The parade of dishes began with the breakfast tacos, where tiny rolled omelets, black beans, and pickles are treated to house-fermented habanero, black vinegar Szechuan, and chili crisp sauces. The Burmese-inspired tea leaf salad was a textural symphony: crunch from the peanuts and fried shallots; snappy crispness from the lunchbox peppers, micro-amaranth, and lettuces; and satisfying chew from the gluten-free kelp noodles. Laden with pickled mustard greens, the khao soi chicken’s unique smoky flavor comes from roasting and hand-grinding the curry ingredients. On the addictive front, the daigaku imo — a Japanese street-food staple of candied, crispy-sweet potatoes — nailed the savory-sweet combo, thanks to a tamari-maple glaze and ground black sesame dust sprinkle. 


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Shimoda learned about those during extensive travels around Japan, Korea, and Southeast Asia that she’s taken during her more than two decades as a chef. After graduating from Santa Barbara High, she worked the lines of New York City for about 15 years and Los Angeles for the past seven, where she opened the dairy- and meat-free Silver Lake hotspot Jewel in 2018.

“My parents were old-school Santa Barbara hippies,” laughed Shimoda, who grew up eating a regimen of brown rice and steamed veggies. “With all of my fine dining training, I try to take that idea and make it delicious.”

Her most innovative success in that regard is what she introduced as “our soon-to-be-world-famous crispy yuba sandwich.” Built around a pile of fried yuba — which are thin sheets of tofu skin — this doesn’t leave fried chicken fanatics like myself behind, delivering crispy bite after crispy bite without any moist flesh getting in the way. Braised out of its dehydrated origins, soaked in a vegan buttermilk, and then dredged in gluten-free flour, Tyger Tyger’s fried yuba is all about that crunch. Served on a vegan brioche bun with pickled Fresno chiles, chili-maple sauce, and yuzu ranch dressing, it satisfies on the required comfort-with-spice fronts, whether you’re a meat eater or not.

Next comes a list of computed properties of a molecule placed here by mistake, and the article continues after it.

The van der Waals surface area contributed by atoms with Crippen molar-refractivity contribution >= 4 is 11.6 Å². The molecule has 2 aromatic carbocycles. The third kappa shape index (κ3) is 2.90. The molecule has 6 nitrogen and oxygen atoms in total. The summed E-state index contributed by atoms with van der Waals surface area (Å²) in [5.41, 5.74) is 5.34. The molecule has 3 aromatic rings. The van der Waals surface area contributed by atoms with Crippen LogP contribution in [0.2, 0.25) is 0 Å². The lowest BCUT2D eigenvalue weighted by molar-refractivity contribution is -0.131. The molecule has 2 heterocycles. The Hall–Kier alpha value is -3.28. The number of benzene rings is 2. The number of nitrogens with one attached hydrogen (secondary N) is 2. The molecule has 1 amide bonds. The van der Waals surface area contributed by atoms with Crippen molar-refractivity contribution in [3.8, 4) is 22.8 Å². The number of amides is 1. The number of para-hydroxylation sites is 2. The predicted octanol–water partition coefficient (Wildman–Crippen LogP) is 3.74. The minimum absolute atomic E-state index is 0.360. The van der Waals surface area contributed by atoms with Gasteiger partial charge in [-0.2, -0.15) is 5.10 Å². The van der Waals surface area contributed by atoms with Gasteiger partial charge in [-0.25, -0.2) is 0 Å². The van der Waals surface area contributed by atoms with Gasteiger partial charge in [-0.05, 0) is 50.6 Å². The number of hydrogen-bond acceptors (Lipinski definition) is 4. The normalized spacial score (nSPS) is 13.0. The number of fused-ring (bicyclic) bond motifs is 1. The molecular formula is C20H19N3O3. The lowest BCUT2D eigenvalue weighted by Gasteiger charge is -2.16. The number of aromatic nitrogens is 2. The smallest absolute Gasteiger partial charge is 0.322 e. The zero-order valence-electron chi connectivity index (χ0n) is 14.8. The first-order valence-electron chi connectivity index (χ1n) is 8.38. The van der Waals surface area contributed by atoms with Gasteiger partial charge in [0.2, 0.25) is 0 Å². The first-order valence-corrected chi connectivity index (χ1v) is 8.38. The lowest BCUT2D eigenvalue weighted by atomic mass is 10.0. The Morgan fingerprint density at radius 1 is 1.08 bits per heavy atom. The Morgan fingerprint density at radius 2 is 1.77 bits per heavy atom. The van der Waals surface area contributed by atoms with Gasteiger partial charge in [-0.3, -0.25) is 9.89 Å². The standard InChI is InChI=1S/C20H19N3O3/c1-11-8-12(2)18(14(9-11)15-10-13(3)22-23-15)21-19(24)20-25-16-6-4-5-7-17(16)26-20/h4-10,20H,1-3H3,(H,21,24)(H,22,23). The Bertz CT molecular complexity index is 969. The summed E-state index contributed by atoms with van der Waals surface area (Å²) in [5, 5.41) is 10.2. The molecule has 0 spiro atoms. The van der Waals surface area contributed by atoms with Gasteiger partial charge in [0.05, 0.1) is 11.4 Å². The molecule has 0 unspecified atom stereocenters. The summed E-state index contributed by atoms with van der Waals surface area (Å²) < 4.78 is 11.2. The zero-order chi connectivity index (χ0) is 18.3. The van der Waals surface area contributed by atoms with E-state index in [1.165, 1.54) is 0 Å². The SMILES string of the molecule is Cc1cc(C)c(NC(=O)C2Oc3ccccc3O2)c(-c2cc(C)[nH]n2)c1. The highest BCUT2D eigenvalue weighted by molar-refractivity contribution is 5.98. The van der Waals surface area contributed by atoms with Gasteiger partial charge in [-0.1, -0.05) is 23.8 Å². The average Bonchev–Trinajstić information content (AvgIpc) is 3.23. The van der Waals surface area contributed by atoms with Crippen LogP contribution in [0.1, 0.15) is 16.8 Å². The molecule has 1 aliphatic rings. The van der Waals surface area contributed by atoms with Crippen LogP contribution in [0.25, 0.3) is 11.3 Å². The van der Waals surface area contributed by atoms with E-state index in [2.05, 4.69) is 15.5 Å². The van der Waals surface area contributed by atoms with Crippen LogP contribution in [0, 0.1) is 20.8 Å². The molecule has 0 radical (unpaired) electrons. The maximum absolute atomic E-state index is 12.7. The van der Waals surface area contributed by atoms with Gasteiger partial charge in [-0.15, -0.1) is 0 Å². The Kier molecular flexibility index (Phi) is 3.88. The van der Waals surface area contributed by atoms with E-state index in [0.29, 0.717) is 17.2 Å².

Once Shimoda finalized the menu, she bowed out to make way for Laymance. The two met about five years ago while catering an event for Patagonia founder Yvon Chouinard, recalled Shimoda, who then hired Laymance at Jewel. When an attempt to start his own restaurant with a partner in Meiners Oaks didn’t pan out, Laymance was pulled into the Acme orbit. “They are supportive,” he said of his experience so far. “They are here for us as chefs and as people in general. That’s rare.”

The ethic of Tyger Tyger fits his philosophy as well. “I grew up with a great appreciation for the hard work it took to get our food before we got it to the market and on the table,” said Laymance, who spent his teen years fishing for sockeye salmon with his dad in Alaska and then spent three months working a farm near Boulder, Colorado, as part of his culinary training. “That was a big foundation for me.”

Just as much as mastering each dish, including dinners of crispy pork belly lechon, turmeric-dill black cod, and mushroom carbonara, Laymance sees his role as making sure Tyger Tyger’s customers feel welcome. He grew up with a “tough family dynamic,” but his mom’s cooking brought “harmony” to the day. “Whenever we sat at the dinner table to be a family, we forgot about everything else — there was no fighting; everything was just in sync,” he recalled. “My focus has been reciprocating that experience.”

121 East Yanonali St.; (805) 880-4227; tygertygersb.com